The mixed V max referred to the highest evoked amplitude of the b-wave. The amplitude of oscillatory potentials (OPs) was measured and reported as the sum of the OPs (OP1/2 + OP3 + OP4 + OP5 in scotopic conditions and OP1 + OP2 + OP3 in photopic conditions). In a randomly chosen subgroup of animals, a fast Fourier transform analysis was performed with Matlab (The Mathworks, Nattick, MA) to confirm that no changes occurred in the power/frequency distribution of the ERG waveform. Statistical analysis was performed by using repeated measures ANOVA followed by one-way ANOVA and Dunnett post hoc test (SPSS 20; IBM, Somers, NY). 
Quantification of Retinal Layer Thickness
Frozen sections were washed in PBS, and their nuclei were labeled with Sytox Green Nucleic Acid Stain (1:100,000; Molecular Probes) for 1 hour. The thickness of each retinal layer was measured at ×40 magnification, including the outer nuclear layer (ONL), the outer plexiform layer (OPL), the inner nuclear layer (INL), the inner plexiform layer (IPL), and the ganglion cell layer (GCL). The thickness of each layer was measured with LCS software (version 2.6.1; Leica Microsystems) and was normalized with respect to the total thickness of the retina to correct for local and interanimal variations. Statistical analysis was performed by using one-way ANOVA. 
Results
Localization of CB2R in the Mice Retina
Our data indicated that the CB2 receptor is widely distributed in the retina. CB2R immunoreactivity in the photoreceptor layer was mostly found in cones, but rods were also labeled. CB2R was present in the outer and inner segments, in the cell body, but not in the pedicles of cones (Fig. 2A). It was also expressed in the inner and outer segments and cell body of rod photoreceptors (Fig. 2B).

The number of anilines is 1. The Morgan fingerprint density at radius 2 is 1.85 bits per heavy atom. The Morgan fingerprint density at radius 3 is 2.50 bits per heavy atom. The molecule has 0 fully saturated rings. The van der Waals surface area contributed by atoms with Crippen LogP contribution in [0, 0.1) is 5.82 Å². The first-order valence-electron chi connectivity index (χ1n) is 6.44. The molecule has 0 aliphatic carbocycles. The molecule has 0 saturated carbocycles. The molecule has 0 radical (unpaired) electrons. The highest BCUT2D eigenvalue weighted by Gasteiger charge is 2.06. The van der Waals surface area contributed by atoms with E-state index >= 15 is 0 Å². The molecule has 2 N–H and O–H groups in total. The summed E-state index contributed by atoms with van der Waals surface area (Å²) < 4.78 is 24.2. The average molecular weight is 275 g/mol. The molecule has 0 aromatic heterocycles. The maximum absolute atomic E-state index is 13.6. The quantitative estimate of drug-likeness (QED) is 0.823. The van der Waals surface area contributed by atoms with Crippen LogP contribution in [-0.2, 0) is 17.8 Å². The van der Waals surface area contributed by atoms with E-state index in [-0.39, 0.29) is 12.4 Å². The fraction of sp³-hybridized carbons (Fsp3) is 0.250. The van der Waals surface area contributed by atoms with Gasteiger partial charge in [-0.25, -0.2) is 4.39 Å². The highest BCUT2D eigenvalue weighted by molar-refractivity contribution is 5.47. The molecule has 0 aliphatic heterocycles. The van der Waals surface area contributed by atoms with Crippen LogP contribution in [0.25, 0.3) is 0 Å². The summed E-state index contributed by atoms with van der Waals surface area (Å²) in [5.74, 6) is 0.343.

Figure 2
 
Double-label immunofluorescence illustrating colocalization of CB2R throughout the mouse retina. CB2R (magenta) is present in inner (arrowheads) and outer (arrows) segments of cones (mouse cone-arrestin), but not in pedicles (circles; [A]), rod photoreceptors (recoverin; [B]), horizontal cells (calbindin; arrows) and their dendrites (arrowheads; [C]), cone (recoverin; [D]) and rod (PKC) bipolar cells' soma (arrows; [E]), their presynaptic connections (arrowheads; [E]) and axons (arrows) but not in postsynaptic connections (arrowheads; [F]), amacrine cells (syntaxin; [G]), ganglion cells (Brn-3a; [H]), and Müller cells (glutamine synthetase; [I]). Scale bar: 10 μm.
Figure 2
 
Double-label immunofluorescence illustrating colocalization of CB2R throughout the mouse retina. CB2R (magenta) is present in inner (arrowheads) and outer (arrows) segments of cones (mouse cone-arrestin), but not in pedicles (circles; [A]), rod photoreceptors (recoverin; [B]), horizontal cells (calbindin; arrows) and their dendrites (arrowheads; [C]), cone (recoverin; [D]) and rod (PKC) bipolar cells' soma (arrows; [E]), their presynaptic connections (arrowheads; [E]) and axons (arrows) but not in postsynaptic connections (arrowheads; [F]), amacrine cells (syntaxin; [G]), ganglion cells (Brn-3a; [H]), and Müller cells (glutamine synthetase; [I]). Scale bar: 10 μm.
Horizontal cells showed expression of CB2R at the membrane of the soma and in their dendrites (Fig. 2C). Both rod and cone bipolar cells were CB2R immunoreactive at the membrane of the soma (Figs. 2D, 2E). Rod bipolar cells also expressed CB2R at their dendrites and axons (Figs. 2E, 2F). Some amacrine cells showed also CB2R immunoreactivity at the membrane of the soma (Fig. 2G). 
CB2R staining was detected in the GCL and was present in the ganglion cells' soma (Fig. 2H). CB2R was not expressed at the membrane of the Müller cells' soma or in their inner and outer processes (Fig. 2I).